This year, more than 213,000 American women will learn they have breast cancer. Many women with early stage cancer prefer to have a lumpectomy, where only the cancerous lump is surgically removed, followed by radiation therapy and possibly chemotherapy. Women with a positive or close margin after a lumpectomy are often advised to undergo a re-excision.

In the study conducted at Fox Chase Cancer Center in Philadelphia, doctors divided 1,044 patients with stage I-II breast cancer with close or positive margins into three groups. Group 1 included 199 patients who did not have additional surgery, group 2 had 546 patients who had additional surgery proving they were free from cancer and group 3 included 299 patients who had additional surgery and showed evidence of additional cancer. All patients received radiation therapy.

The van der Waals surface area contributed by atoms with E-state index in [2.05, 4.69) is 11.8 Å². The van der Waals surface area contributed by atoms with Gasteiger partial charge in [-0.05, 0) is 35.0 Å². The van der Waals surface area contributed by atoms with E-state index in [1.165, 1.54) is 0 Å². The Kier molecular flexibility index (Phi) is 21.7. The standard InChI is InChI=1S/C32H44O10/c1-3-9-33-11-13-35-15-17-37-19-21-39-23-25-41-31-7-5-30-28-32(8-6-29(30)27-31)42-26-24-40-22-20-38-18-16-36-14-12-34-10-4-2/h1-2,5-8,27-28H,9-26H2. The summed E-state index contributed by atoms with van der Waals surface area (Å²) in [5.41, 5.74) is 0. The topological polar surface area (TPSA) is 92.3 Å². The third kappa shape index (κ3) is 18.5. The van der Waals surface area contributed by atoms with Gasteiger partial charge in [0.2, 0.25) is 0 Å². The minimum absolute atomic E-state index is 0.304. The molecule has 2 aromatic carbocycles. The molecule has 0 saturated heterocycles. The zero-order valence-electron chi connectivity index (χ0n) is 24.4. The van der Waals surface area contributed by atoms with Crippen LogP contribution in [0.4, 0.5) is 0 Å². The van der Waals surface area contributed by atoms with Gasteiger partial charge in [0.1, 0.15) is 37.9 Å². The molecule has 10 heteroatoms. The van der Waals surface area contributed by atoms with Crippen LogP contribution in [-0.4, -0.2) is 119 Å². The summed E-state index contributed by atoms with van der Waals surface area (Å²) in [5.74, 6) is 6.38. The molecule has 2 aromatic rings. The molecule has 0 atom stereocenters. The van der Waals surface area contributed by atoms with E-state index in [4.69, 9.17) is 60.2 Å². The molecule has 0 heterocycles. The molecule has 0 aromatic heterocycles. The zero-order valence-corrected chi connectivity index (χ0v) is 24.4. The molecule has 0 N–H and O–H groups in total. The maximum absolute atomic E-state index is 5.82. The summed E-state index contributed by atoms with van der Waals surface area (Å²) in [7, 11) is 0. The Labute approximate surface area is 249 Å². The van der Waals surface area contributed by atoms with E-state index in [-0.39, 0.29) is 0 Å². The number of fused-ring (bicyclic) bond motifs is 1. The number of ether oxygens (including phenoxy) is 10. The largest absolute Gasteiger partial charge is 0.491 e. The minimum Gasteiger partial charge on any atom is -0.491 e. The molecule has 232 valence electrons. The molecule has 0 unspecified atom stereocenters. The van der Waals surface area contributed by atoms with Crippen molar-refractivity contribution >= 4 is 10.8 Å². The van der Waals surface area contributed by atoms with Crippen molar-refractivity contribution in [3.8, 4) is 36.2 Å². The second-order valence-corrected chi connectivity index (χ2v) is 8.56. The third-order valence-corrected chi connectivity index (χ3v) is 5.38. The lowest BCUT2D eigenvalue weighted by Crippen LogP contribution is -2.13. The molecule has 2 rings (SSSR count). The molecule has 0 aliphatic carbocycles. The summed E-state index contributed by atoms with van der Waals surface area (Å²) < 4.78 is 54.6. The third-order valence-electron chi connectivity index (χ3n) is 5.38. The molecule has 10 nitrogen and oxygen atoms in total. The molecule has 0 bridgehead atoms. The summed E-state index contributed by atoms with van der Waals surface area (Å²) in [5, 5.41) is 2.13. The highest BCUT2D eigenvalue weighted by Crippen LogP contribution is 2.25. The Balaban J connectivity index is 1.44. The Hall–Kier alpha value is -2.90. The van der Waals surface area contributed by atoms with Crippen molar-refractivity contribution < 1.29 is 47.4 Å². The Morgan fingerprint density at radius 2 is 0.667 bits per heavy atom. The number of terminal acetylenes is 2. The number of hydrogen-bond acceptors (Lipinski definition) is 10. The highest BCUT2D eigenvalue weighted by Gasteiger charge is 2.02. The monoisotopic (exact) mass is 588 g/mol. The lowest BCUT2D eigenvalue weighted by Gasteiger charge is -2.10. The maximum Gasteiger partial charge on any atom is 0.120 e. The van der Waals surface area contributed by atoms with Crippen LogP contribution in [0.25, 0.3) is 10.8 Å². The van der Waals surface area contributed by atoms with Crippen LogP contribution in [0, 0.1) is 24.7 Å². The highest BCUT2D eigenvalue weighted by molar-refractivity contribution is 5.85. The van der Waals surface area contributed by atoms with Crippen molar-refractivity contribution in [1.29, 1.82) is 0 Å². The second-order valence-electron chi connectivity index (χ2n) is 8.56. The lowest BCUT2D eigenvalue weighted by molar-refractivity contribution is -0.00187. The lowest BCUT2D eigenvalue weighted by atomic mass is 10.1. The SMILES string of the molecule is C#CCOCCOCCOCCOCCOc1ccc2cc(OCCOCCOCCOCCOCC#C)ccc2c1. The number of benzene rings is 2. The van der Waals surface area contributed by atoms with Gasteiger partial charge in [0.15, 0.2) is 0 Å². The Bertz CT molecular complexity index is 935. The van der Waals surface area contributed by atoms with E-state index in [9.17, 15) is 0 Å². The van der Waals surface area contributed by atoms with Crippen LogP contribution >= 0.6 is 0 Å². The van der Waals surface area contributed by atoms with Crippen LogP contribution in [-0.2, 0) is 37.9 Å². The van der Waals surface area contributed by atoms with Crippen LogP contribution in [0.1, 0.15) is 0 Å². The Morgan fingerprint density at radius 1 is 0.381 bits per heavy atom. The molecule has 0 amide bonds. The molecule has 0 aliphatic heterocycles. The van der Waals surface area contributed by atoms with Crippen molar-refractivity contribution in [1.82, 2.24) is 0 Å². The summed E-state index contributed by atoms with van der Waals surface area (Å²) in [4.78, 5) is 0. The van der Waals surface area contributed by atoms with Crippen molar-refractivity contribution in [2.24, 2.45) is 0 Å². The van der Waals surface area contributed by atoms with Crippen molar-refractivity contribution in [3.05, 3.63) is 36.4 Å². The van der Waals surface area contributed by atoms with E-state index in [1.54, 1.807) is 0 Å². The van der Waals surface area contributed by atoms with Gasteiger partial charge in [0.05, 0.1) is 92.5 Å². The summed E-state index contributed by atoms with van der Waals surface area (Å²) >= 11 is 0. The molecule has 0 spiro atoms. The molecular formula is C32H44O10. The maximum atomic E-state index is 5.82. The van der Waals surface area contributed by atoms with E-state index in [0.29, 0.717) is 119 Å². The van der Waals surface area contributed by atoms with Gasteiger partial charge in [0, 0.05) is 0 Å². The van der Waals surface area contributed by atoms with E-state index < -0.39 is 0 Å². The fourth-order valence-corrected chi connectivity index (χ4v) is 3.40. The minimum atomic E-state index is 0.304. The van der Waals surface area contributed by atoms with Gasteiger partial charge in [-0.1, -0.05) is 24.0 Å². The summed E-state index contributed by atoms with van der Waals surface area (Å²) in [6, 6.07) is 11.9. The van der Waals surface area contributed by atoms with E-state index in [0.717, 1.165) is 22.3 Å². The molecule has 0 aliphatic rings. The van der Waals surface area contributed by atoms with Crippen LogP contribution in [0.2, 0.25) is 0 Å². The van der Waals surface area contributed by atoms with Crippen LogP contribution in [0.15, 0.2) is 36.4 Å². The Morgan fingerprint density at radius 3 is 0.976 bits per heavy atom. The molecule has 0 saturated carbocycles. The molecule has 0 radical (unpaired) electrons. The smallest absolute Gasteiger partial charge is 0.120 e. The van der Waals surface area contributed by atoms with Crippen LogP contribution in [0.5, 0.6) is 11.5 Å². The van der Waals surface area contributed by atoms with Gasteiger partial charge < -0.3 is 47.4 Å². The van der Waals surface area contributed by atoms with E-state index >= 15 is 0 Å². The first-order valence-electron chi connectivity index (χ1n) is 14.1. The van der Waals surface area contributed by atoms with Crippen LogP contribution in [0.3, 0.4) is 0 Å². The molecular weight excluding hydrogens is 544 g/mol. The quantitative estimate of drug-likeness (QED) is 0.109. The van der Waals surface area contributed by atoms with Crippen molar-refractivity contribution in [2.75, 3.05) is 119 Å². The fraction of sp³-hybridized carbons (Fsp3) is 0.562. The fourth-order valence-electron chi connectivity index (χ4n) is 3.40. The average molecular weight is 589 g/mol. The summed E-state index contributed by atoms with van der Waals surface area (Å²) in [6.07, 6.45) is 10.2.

After 10 years, the number of local recurrences was the same for women who had re-excision and for women who did not have re-excision (group 1 versus groups 2 and 3 together). This means the additional surgery was of no importance for the number of local recurrences. However, the result of the re-excision helped predict whether women would have their cancer return or not, thus enhancing their awareness.

“This study helps to clarify the role of a re-excision for a close or positive margin in women undergoing breast-conserving therapy for early-stage breast cancer,” said Derek Chism, M.D., a radiation oncologist now practicing at North Shore Medical Center in Peabody, Massachusetts.

MEDICA.de; Source: American Society for Therapeutic Radiology and Oncology